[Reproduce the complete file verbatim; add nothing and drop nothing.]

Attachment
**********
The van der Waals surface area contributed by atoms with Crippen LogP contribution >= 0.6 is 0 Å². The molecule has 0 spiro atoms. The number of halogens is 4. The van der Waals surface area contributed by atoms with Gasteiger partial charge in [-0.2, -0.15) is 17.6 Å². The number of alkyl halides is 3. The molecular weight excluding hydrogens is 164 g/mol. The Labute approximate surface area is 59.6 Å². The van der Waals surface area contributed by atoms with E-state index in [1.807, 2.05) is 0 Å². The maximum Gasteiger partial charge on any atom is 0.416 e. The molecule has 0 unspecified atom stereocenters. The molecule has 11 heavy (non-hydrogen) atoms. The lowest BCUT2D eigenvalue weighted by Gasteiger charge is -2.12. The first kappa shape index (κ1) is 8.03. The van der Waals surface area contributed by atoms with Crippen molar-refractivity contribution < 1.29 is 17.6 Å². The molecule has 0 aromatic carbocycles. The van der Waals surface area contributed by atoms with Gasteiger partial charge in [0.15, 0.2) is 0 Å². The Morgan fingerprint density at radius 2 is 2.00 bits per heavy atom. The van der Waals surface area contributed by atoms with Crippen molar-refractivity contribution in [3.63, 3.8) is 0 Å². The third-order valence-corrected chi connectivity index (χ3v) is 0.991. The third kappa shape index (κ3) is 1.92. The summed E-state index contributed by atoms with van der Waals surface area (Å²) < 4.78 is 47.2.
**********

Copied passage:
The van der Waals surface area contributed by atoms with Crippen LogP contribution >= 0.6 is 0 Å². The molecule has 0 spiro atoms. The number of halogens is 4. The van der Waals surface area contributed by atoms with Gasteiger partial charge in [-0.2, -0.15) is 17.6 Å². The number of alkyl halides is 3. The molecular weight excluding hydrogens is 164 g/mol. The Labute approximate surface area is 59.6 Å². The van der Waals surface area contributed by atoms with E-state index in [1.807, 2.05) is 0 Å². The maximum Gasteiger partial charge on any atom is 0.416 e. The molecule has 0 unspecified atom stereocenters. The molecule has 11 heavy (non-hydrogen) atoms. The lowest BCUT2D eigenvalue weighted by Gasteiger charge is -2.12. The first kappa shape index (κ1) is 8.03. The van der Waals surface area contributed by atoms with Crippen molar-refractivity contribution < 1.29 is 17.6 Å². The molecule has 0 aromatic carbocycles. The van der Waals surface area contributed by atoms with Gasteiger partial charge in [0.15, 0.2) is 0 Å². The Morgan fingerprint density at radius 2 is 2.00 bits per heavy atom. The van der Waals surface area contributed by atoms with Crippen molar-refractivity contribution in [3.63, 3.8) is 0 Å². The third-order valence-corrected chi connectivity index (χ3v) is 0.991. The third kappa shape index (κ3) is 1.92. The summed E-state index contributed by atoms with van der Waals surface area (Å²) < 4.78 is 47.2.